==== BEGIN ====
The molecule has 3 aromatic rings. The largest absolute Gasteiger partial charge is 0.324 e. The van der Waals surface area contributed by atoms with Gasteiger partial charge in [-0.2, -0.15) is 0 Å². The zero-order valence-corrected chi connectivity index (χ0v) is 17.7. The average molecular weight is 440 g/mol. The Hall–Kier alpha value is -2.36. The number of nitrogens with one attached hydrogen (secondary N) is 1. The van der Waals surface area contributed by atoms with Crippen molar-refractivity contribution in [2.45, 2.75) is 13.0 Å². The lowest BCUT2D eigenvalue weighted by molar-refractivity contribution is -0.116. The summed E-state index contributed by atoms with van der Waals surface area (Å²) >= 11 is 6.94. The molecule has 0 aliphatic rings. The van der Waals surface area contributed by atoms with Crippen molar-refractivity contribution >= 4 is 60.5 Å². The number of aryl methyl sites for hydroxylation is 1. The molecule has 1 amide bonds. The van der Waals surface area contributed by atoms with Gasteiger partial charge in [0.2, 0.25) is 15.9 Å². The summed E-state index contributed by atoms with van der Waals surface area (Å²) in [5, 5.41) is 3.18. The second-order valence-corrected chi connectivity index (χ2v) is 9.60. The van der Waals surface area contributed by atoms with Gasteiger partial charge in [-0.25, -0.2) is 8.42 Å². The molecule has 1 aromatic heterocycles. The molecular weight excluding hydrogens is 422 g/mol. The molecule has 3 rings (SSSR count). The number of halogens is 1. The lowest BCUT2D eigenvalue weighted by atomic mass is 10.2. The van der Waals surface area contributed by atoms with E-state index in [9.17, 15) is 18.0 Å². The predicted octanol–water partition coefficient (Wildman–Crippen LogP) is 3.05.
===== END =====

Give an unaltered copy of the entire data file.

The molecule has 3 aromatic rings. The largest absolute Gasteiger partial charge is 0.324 e. The van der Waals surface area contributed by atoms with Gasteiger partial charge in [-0.2, -0.15) is 0 Å². The zero-order valence-corrected chi connectivity index (χ0v) is 17.7. The average molecular weight is 440 g/mol. The Hall–Kier alpha value is -2.36. The number of nitrogens with one attached hydrogen (secondary N) is 1. The van der Waals surface area contributed by atoms with Crippen molar-refractivity contribution in [2.45, 2.75) is 13.0 Å². The lowest BCUT2D eigenvalue weighted by molar-refractivity contribution is -0.116. The summed E-state index contributed by atoms with van der Waals surface area (Å²) >= 11 is 6.94. The molecule has 0 aliphatic rings. The van der Waals surface area contributed by atoms with Crippen molar-refractivity contribution >= 4 is 60.5 Å². The number of aryl methyl sites for hydroxylation is 1. The molecule has 1 amide bonds. The van der Waals surface area contributed by atoms with Gasteiger partial charge in [0.2, 0.25) is 15.9 Å². The summed E-state index contributed by atoms with van der Waals surface area (Å²) in [5, 5.41) is 3.18. The second-order valence-corrected chi connectivity index (χ2v) is 9.60. The van der Waals surface area contributed by atoms with Gasteiger partial charge in [-0.25, -0.2) is 8.42 Å². The molecule has 1 aromatic heterocycles. The molecular weight excluding hydrogens is 422 g/mol. The molecule has 3 rings (SSSR count). The number of halogens is 1. The lowest BCUT2D eigenvalue weighted by atomic mass is 10.2. The van der Waals surface area contributed by atoms with E-state index in [9.17, 15) is 18.0 Å². The predicted octanol–water partition coefficient (Wildman–Crippen LogP) is 3.05.